MISSOULA — Southern Utah’s Zach Larsen has to be vocal as the center on the offensive line who makes the calls and checks.
But he felt like he couldn’t be verbal outside his position group last season despite being a captain who would earn All-American honors. That’s changed this year.
“Last year, I felt like I was an underclassmen still so I didn’t have to speak out,” Larsen said. “This year, I felt like I need to be more of a vocal leader and help the underclassmen.”
Larsen’s leadership has been needed more than ever. The reigning Big Sky Conference co-champs lost their starting quarterback, have had minimal production from their preseason All-America tight end and are in the midst of an unexpected 1-7 start as the Montana Grizzlies head to Cedar City, Utah, this Saturday for a 1 p.m. kickoff.
Larsen didn’t waste time in taking on the role as a voice of the team. He called his first players-only meeting in a classroom on campus following a shocking loss in the season opener to North Alabama, a team making its Division I debut.
“He’s just responsible, holds guys accountable,” Southern Utah head coach Demario Warren said. “He’s been calling team meetings to keep the team together.
“He knows how important finishing strong is, even during a tough season. He wants to be able to leave a legacy at this program even though we’re struggling this year. I just really appreciate the effort and his dedication to the football program.”
Larsen has seen how much hard work and dedication can pay off. His brother Tyler Larsen is the Carolina Panthers’ center, and another brother, Cody Larsen, got a shot in the NFL on the offensive line after going to Southern Utah.
At 6-foot-1, Larsen doesn’t have the height his brothers do at 6-foot-4. He makes his impact with his attention to detail and consistency, in addition to his newfound voice.
“He’s a tough, tough kid,” Warren said. “The way he plays, play after play, and to be able to continue to fight like he does and be able to be consistent and be durable, that’s something that really stands out to me.”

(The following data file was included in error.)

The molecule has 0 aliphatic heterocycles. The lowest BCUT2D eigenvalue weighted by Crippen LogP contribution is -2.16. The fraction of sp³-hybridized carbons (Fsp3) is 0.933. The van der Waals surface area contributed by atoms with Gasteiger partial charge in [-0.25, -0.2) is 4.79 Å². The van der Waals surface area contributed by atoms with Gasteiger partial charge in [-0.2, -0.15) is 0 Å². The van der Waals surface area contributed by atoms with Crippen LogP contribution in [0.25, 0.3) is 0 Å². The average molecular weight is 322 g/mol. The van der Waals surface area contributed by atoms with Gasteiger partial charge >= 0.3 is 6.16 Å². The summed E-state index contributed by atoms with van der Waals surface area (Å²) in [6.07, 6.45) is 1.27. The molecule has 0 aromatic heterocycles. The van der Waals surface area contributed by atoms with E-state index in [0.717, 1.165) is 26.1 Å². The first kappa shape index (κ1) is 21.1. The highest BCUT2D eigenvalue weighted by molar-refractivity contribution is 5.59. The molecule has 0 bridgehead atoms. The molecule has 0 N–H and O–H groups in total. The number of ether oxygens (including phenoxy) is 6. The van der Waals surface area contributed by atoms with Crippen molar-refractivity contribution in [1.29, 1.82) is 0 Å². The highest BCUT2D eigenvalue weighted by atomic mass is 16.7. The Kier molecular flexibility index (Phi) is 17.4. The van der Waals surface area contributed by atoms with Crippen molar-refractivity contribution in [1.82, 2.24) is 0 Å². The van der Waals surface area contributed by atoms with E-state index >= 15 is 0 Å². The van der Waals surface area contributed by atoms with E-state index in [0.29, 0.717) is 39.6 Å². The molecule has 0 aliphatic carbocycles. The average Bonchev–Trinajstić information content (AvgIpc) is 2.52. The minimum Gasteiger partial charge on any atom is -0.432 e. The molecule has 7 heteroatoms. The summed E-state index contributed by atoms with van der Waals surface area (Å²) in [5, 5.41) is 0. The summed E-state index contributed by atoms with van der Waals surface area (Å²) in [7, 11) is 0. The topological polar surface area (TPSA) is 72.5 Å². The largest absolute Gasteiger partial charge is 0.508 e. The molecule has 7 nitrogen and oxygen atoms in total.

Larsen prides himself on being a physical player up front. He’s worked on his footwork and technique as a blocker. Mentally, he’s focused on recognizing blitzes quicker and making adjustments at the line based on looks from the defense.
As an offensive lineman, there’s no individual stats for him to hang his hat on. There are awards, though, and he was named a Preseason All-American by HERO Sports and Athlon Sports. That came after a sophomore season in which he made the STATS FCS All-American Third Team and was a Phil Steele FCS All-American and a HERO Sports Sophomore All-American.
The awards are nice, but Larsen is driven by a desire to win as a team. That’s where the newfound leadership comes into play.
“I’ll do whatever it takes to win,” Larsen said. “I don’t care if I have a bad game. I just want to do whatever I can to make sure my team wins.”
Southern Utah’s offensive line is the strength of its team with five upperclassmen, including three fifth-year players. Four of them have started all eight games: Larsen, senior left tackle Tucker Marquez, senior right guard Austin Mikkelson and junior right tackle Josh McMillin. Redshirt junior left guard Josh Anderson has started in four games and played in all eight.
“Our O-Line’s been working together for a while now,” Warren said. “We’ve got one of the best groups in the country. I wish we could have some success down the stretch to reward those guys for doing such a good job.”
The group will be going up against a Montana defensive line than Larsen said moves around pre-snap more than any FCS team they’ve played.
“The biggest thing is how aggressive they are,” Larsen said. “Their D-Line and linebackers, you can see how fired up they are to play. They just hit you in the mouth.”
But those hits can’t keep Larsen from talking.